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Old 20-05-2010, 16:24   #31
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I think two of the reasons for forestay failures is that the stay isn't toggled top and bottom, and it is inspected less since it has to be removed from the extrusion.
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Old 20-05-2010, 16:51   #32
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Speaking of the bronze turnbuckles...

On the w32 we are about to buy, the bobstay has a bronze open body turnbuckle and I see the pin is cracked. Can you replace just the pins or is it better to replace the entire turnbuckle?

Also does anyone have an online primer on all the different types of rigging components you might find? I'm not sure if my terminology is correct in some cases.
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Old 20-05-2010, 21:31   #33
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As far as deadeyes for synthetic rigging, can you make them yourself? If so, how?
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Old 21-05-2010, 14:13   #34
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you can, if you're handy and have the right tools and time. Classic sailing ships used to make them of wood, now they're made of anodized alu. The biggest challenge would be to make one smooth enough to minimize chafe for the long haul.
The cat I race on was recently re-rigged using these things (we use them in the place of turnbuckles).
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Old 07-07-2010, 02:24   #35
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Originally Posted by geckosenator View Post
I am in santa cruz california, maybe I should sail down the coast to get cheaper rigging deals.
Call Buzz Ballenger at Ballenger Spars in nearby Watsonville. You can do no better or more straight.
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Old 07-07-2010, 02:45   #36
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Originally Posted by roverhi View Post
You can do your own rigging with mechanical turnbuckles. Personally don't know whay anyone would hire a rigger to do it unless you have a paralyzing fear of heights. I favor Norseman but StaLok and others are probably just as good. You can pick up the terminals on Ebay for an excellent price if you get lucky. Checking the rigging shops on the internet will find you the best price, otherwise. I bought 316 wire from Swensens here in Alameda for around $100 for 42'. Had previously bought 9/32/7mm Norseman terminals for around $30 each, total cost was under $200 to do my headstay. Buy 316 wire, not 304. 304 is slightly stronger but way more prone to rust and pitting than 316. Any savings in wire costs are probably going to be eaten by shorter life span definitely by the headaches of stains on the topsides and deck.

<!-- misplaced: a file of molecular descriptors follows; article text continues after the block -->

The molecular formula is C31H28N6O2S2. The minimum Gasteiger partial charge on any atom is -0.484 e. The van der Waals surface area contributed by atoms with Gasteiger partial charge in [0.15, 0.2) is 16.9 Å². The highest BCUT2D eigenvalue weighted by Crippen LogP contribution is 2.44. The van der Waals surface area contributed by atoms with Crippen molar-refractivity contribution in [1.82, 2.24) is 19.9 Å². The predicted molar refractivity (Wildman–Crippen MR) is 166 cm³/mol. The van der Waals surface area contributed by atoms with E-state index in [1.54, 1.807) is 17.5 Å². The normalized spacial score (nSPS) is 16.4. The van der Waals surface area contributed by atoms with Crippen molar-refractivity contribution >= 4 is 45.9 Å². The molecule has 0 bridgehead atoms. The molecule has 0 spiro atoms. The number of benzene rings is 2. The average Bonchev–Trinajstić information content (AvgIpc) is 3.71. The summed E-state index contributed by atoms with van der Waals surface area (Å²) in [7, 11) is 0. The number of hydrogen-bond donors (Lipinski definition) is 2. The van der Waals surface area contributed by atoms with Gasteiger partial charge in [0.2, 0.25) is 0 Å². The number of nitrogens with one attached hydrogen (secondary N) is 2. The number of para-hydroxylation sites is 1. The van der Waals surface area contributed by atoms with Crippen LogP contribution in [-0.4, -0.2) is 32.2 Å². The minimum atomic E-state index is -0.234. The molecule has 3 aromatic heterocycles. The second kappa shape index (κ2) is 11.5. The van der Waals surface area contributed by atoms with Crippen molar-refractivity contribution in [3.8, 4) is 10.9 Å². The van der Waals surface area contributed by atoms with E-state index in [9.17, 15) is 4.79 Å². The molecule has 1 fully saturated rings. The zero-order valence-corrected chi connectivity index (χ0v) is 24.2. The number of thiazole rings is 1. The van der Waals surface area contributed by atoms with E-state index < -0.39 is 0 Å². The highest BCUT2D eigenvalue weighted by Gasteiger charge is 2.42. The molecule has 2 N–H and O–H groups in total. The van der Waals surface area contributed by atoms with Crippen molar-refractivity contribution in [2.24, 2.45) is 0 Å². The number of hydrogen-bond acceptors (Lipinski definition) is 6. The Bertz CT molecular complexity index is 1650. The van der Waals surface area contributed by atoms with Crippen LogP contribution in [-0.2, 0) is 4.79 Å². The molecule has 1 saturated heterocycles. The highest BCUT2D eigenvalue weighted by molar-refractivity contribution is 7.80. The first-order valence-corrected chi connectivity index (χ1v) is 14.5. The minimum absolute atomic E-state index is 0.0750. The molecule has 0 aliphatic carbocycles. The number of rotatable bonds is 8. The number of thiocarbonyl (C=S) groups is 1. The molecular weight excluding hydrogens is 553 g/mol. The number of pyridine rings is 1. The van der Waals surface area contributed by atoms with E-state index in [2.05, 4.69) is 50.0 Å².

Doing your own rigging is no big deal. Did my previous boat with Norsemans without any previous experience. Bought a several hundred feet of wire, the terminals, wire cutter, and went at it. Read the instructions and carefully did the first one which took me around an hour because of my unfamiliarity and caution. After that could whip one out in less than 10 minutes per fitting. Did all the terminals on our Westsail 32 in a day and that's a lot of terminals with the bobstay, whisker stays, boomkin stays, etc. Seems to have worked okay as we sailed off to SoPac and never had a problem.

Replacing rigging every 10 years is a conservative time limit. Possibly good for Florida and the Tropics but probably to short a lifespan for a boat in temperate climates with shorter sailing seasons. It's the swages that limit the life of wire rigging. If you use mechanical terminals, they will last virtually forever so you throw the limiting factor to the wire. Swages typically give you little if any warning that they are going to fail. A failure testing article of seasoned swaged wire fittings found almost no visual indication of impending wire failure. Some swages with severe cracking exceded the wire strength while visually pristine others failed at low tension. Wire will definitely tell you it's getting tired by a broken strand. I still wouldn't wait for that to make a change. Inspection for pitting of the wire strands and general overall condition is a less painful measure of life limits. We had very poor life with NavTec turnbuckles in the Tropics. First set had significant cracking after two years, the second lasted only a bit longer. Stick with bronze open bodied turnbuckles, they will outlast several wire replacements.

.
Thanks for the detailed information!

Why do you prefer Norseman terminals?

We have all Norseman on our boat at the lower ends, and swage terminals aloft. Our boat has very complicated standing rigging with three spreaders so I am somewhat dreading this job. She's ten years old. The Norseman terminals appear to be immaculate, but I am starting to doubt some of the wire (the boat has been used in some pretty heavy weather, and I am inherently suspicious of standing rigging inside roller furlers) and want to start gradually replacing the standing rigging myself.

I have never heard that turnbuckles are a weak point; I thought they were supposed to last the life of the boat. Ours are Norseman, bronze, open ones, massive and beautiful, and look like they would last longer than I will.
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